What is SAML?
Security Assertion Markup Language (SAML) is an XML standard that allows secure web domains to exchange user authentication and authorization data. Using SAML, an online service provider (SP) can contact a separate online identity provider to authenticate users who are trying to access secure content.
SAML authentication protocol is popular for browser-based enterprise applications. SAML uses XML data format to transfer messages between applications. This XML document is digitally signed by the Identity provider and shared with the Service provider during user authentication process.
Benefits of using SAML:
- Standardization: SAML interoperates with any system independent of implementation because of its standardized format.
- Security: It eliminates the passwords & provides authentication through digital signature. SAML also uses the Public Key Infrastructure (PKI) to protect identities from attacks.
- Single Sign-On: SAML provides fastest & efficiently access to multiple application through assertion which helps to connect SAML support Service Provider (SP) to Identity Provider. SAML provides the better user experience through assertion which communicates between Service Provider (SP) & Identity Server.
SAML Single Sign-on (SSO)
Single Sign On (SSO) using SAML protocol, is an authentication process in which a user is provided access to multiple applications and/or websites by using only a single set of login credentials (such as username and password). This prevents the need for the user to login separately into the different applications.
The user credentials and other identity information is stored and managed by a centralized system called Identity Provider (IdP). The Identity Provider is a trusted system which provides access to other websites and applications.
SAML Single Sign-On (SSO) FLOW:
The authentication process using SAML Single Sign-On (SSO) takes place as described in the following steps:
- 1. The user requests a resource from their desired application/website (Service Provider)
- 2. The service provider identifies the IDP and redirects to IDP with SSO request.
- 3. The identity provider verifies the user.
- 4. The identity provider sends a response with the XHTML form.
- 5. Identity Provider sends the XML document (SAML Assertion) to the service provider (SP) which contains the user authorization.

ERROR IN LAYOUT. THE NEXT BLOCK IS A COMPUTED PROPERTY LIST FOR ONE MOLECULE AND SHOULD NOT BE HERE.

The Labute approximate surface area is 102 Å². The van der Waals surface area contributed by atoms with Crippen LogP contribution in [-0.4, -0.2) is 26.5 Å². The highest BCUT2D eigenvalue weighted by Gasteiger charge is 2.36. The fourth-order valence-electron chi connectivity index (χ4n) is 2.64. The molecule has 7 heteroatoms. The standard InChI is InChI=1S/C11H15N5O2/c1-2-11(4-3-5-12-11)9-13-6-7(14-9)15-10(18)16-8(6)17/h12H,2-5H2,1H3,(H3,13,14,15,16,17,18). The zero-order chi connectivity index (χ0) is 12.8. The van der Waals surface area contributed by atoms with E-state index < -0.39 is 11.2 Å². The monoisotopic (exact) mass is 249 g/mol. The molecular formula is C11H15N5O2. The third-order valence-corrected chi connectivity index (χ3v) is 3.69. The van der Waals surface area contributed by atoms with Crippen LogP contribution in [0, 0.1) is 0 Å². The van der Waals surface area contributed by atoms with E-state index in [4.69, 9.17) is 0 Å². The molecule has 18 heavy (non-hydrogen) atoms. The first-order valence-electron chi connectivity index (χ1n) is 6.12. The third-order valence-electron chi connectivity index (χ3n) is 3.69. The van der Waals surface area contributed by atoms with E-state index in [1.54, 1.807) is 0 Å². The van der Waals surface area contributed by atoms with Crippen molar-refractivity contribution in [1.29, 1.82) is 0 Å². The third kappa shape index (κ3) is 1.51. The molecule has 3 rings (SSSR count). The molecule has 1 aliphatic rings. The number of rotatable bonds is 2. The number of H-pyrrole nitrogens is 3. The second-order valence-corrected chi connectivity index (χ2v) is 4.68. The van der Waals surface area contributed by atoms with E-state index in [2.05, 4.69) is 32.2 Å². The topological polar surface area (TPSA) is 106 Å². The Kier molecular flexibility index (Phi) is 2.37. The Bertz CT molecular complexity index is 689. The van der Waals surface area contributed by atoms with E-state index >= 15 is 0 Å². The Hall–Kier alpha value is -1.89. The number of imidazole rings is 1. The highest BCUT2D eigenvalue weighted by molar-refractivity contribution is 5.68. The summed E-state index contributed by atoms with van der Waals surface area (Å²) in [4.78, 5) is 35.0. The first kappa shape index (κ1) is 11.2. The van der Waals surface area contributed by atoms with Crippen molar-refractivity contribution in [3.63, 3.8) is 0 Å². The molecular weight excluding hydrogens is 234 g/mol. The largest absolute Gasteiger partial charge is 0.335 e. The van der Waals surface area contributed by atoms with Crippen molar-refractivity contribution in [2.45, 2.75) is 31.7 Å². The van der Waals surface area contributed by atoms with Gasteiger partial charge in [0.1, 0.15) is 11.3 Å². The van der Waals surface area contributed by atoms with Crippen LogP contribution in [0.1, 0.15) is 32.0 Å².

- 6. After SAML Assertion from Identity provider (IDP) Service Provider (SP) responds to the user with requested resources.
Identity Provider sends the XML document (SAML Assertion) to the service provider (SP) which contains the user authorization.
There are three different types of SAML Assertions –
- Authentication: - The specified subject was authenticated by a particular means at a particular time. This kind of statement is typically generated by a SAML authority called an identity provider, which is in charge of authenticating users and keeping track of other information about them.
- Attribute: The specified subject is associated with the supplied attributes.
- Authorization decision: A request to allow the specified subject to access the specified resource has been granted or denied.
An assertion consists of one or more statements. For single sign-on, a typical SAML assertion will contain a single authentication statement and possibly a single attribute statement. Note that a SAML response could contain multiple assertions, although its more typical to have a single assertion within a response.
The SAML specification defines three roles:
The principal (typically a user)
The Identity Provider (IdP)
The Service Provider (SP)
In the use case addressed by SAML, the principal requests a service from the service provider. The service provider requests and obtains an identity assertion from the identity provider. Based on this assertion, the service provider can make an access control decision - in other words it can decide whether to perform some service for the connected principal.
Let us take an example to show you how to configure miniOrange Self-Service Console as a service provider by accepting a SAML assertion generated by the miniOrange IDP.
Also, you can configure miniOrange Self-Service Console as a service provider (SP) with Other Identity Providers (IDPs) like Okta, OneLogin, Azure AD, Auth0 etc.
SAML vs. OAuth
OAuth is a slightly newer standard that was co-developed by Google and Twitter to enable streamlined internet logins. OAuth uses a similar methodology as SAML to share login information. SAML provides more control to enterprises to keep their SSO logins more secure, whereas OAuth is better on mobile and uses JSON.Facebook and Google are two OAuth providers that you might use to log into other internet sites.
||SAML is an authentication protocol.
||OAuth is an authorization protocol.
||SAML will be used by those who are looking for federation and identity management. They will use this identity to login the users to different applications.
||OAuth will be used by those who are not looking to maintain identities but are rather trying to leverage the implementation of secure protocol by applications such as Google, Microsoft, Paypal, who ensure that the identities are authentic.
||SAML is popular for browser-based applications.
||OAuth is suitable for both browser and mobile applications.
|Commonly Used By
||SAML is widely used for enterprise applications.
||OAuth is widely used for customer applications and API access.
||SAML uses XML to transfer messages between applications.
||OAuth uses JSON to transfer messages between applications.
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